United States

Case for injunction against micro captive disclosures dismissed

District Court dismisses CIC Services, LLC and Ryan, LLC case


A Tennessee district court recently granted the IRS’s motion to dismiss a case brought against it by two managers of captive insurance companies disputing the validity of disclosure rules required under Notice 2016-66. CIC Services, LLC and Ryan, LLC v. IRS et al., Case No. 3:17-cv-110 (E.D.Tenn. Nov. 2, 2017). The court dismissed the case finding that the court lacks the subject matter jurisdiction over the claims because they are barred by the Anti-Injunction Act (“AIA”) and the tax exception to the Declaratory Judgment Act (“DJA”).

Notice 2016-66

On Nov. 1, 2016, the IRS issued Notice 2016-66, modified by Notice 2017-08, designating micro-captive insurance transactions as transactions of interest for the purposes of Reg. §1.6011-4. The notice requires that taxpayers who enter into micro-captive transactions, and material advisers who advise on micro-captive transactions, file disclosure statements with the IRS Office of Tax Shelter Analysis. (Prior alert on Notice 2016-66.)


In their complaint, CIC Services, LLC (“CIC”) and Ryan, LLC (“Ryan”) (together “plaintiffs”), allege that as two captive insurance managers they are subject to Notice 2016-66’s disclosure requirements as material advisors and that complying with such requirements would force them to incur significant costs. CIC and Ryan argue that the notice is a “legislative-type rule” that does not comply with the notification and comment requirements under the Administrative Procedures Act, and that the notice is arbitrary and capricious. Further, plaintiffs allege that the notice does not comply with the requirements of the Congressional Review of Agency Rule-Making Act because it was not submitted to Congress. As such, CIC and Ryan request that the court declare that the notice is invalid under the DJA and enjoin the IRS from enforcing the notice’s disclosure requirements. The IRS moved to dismiss the case asserting that that court lacks subject matter jurisdiction.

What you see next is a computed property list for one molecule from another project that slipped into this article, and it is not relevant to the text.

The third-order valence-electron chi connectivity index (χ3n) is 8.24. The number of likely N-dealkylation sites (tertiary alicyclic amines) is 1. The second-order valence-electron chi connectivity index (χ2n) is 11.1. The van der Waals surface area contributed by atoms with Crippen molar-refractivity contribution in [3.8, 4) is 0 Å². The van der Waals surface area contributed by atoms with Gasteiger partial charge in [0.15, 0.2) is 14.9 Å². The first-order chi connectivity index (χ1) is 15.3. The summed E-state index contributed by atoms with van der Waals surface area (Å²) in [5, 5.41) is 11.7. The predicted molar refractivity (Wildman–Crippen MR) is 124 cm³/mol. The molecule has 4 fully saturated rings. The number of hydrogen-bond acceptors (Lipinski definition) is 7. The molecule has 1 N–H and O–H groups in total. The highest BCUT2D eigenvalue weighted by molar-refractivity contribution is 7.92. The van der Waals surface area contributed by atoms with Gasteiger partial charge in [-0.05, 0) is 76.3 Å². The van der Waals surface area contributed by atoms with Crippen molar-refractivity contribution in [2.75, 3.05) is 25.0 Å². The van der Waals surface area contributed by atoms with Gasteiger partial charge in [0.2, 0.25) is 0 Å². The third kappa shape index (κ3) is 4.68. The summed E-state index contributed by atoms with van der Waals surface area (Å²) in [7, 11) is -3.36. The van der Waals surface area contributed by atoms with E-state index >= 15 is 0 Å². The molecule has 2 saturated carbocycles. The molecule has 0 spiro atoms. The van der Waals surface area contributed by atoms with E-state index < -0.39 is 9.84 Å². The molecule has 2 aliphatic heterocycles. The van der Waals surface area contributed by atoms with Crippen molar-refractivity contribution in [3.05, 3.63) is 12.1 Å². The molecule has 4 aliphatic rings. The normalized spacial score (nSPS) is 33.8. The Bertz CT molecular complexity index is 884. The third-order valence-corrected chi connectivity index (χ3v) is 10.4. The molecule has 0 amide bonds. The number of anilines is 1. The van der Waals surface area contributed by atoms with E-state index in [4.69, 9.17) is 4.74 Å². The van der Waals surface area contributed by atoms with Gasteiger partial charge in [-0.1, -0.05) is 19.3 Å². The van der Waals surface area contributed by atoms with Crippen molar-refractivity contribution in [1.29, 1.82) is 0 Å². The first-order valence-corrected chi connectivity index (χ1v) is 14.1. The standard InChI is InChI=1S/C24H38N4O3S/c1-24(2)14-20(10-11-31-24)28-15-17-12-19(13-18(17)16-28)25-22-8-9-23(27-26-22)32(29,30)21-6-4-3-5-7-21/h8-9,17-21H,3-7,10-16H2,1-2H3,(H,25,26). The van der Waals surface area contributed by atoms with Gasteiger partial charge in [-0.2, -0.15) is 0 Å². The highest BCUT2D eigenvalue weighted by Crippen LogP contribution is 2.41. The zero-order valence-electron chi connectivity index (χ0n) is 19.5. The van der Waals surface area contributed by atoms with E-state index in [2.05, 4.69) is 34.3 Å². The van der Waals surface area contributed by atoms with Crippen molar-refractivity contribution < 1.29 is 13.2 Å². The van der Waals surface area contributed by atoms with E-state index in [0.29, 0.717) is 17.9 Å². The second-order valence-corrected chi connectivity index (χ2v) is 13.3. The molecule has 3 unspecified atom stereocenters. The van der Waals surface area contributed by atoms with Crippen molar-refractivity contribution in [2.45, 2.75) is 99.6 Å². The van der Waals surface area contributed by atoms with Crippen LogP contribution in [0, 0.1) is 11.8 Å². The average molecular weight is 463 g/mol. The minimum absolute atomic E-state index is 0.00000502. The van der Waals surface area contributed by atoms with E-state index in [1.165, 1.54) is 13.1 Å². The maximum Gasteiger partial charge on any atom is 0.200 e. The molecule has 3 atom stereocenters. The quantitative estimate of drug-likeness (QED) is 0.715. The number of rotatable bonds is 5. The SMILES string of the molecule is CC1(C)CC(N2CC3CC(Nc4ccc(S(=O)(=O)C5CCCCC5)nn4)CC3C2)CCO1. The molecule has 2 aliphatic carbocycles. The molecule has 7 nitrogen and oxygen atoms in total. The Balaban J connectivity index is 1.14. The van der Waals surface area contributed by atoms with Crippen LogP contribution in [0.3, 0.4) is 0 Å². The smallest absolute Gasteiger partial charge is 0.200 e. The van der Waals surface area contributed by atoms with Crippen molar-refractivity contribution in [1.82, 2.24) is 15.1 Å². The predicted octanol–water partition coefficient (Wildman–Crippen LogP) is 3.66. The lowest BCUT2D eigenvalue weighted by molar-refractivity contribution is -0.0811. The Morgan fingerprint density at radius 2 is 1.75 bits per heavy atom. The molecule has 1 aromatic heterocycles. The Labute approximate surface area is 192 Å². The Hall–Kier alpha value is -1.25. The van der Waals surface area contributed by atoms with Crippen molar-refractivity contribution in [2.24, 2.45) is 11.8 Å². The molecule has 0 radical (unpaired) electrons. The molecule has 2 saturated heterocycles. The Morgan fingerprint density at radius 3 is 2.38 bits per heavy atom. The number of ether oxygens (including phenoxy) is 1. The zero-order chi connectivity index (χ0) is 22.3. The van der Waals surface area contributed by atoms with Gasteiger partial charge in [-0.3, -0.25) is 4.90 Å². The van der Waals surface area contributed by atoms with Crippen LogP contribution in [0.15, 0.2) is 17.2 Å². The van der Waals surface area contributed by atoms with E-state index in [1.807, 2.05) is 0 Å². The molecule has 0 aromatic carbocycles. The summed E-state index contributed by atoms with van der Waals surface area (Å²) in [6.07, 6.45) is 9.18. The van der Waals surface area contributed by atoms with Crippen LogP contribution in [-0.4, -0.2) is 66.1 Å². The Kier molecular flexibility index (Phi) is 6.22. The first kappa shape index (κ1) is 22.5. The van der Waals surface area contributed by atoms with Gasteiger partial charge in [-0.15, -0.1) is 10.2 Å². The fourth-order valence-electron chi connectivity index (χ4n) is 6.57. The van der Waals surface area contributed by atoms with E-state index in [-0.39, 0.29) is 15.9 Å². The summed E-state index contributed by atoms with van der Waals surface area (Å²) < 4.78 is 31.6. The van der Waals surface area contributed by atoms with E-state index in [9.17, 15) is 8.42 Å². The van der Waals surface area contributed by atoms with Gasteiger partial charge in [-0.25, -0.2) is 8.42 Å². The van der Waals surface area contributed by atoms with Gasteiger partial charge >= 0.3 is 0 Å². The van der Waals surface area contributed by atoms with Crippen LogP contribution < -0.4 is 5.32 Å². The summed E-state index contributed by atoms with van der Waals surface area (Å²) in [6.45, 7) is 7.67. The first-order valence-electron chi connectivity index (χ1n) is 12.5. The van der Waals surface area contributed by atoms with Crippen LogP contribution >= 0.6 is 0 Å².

The IRS moved to dismiss the complaint arguing that under the AIA and the tax exemption to the DJA the court lacks the subject matter jurisdiction over the plaintiffs’ claim. The AIA prevents a court from hearing an injunction suit where the sought after injunction is for the purpose of restraining the assessment or collection of any tax. The DJA allows a court to declare rights of an interested party seeking a declaration, but has an exception for declarations with respect to Federal taxes.

The court first reviewed the standard of law it uses to review cases where subject matter jurisdiction is argued. The court determined that the IRS’s motion to dismiss was a challenge to the sufficiency of CIC and Ryan’s pleading and, as such, the court must take the plaintiffs’ allegations as true for purposes of ruling on the motion to dismiss.

However, the District Court agreed with the IRS and dismissed the captive insurance managers’ complaint. In reaching its decision, the court held that although the notice provides that a person who fails to comply with the disclosure requirements will be subject to a penalty, that penalty, falling under specific code sections, is considered a tax within the AIA’s prohibition against injunctive relief. Ultimately, the court decided that the plaintiffs’ claims and the requested injunctive relief would operate as a, “challenge to both the reporting requirement and the penalty or tax imposed for failure to comply with the reporting requirement.” As such, the court held that it lacks the subject matter jurisdiction over the claims because they are barred by the AIA and the tax exception to the DJA.


Taxpayers and their advisors both have been affected by Notice 2016-66’s disclosure requirements. In this case, the court avers that the two captive insurance managers have an adequate alternative to challenge the IRS’s position, that being the payment of the penalty followed by initiating a refund suit. However, by dismissing this case for subject matter jurisdiction, the court is effectively closing off the matter for litigation prior to paying the penalty. Although the case may be appealed, taxpayers should consult their tax advisors to ensure that they are meeting the IRS’s requirements and are aware of the risks of noncompliance.


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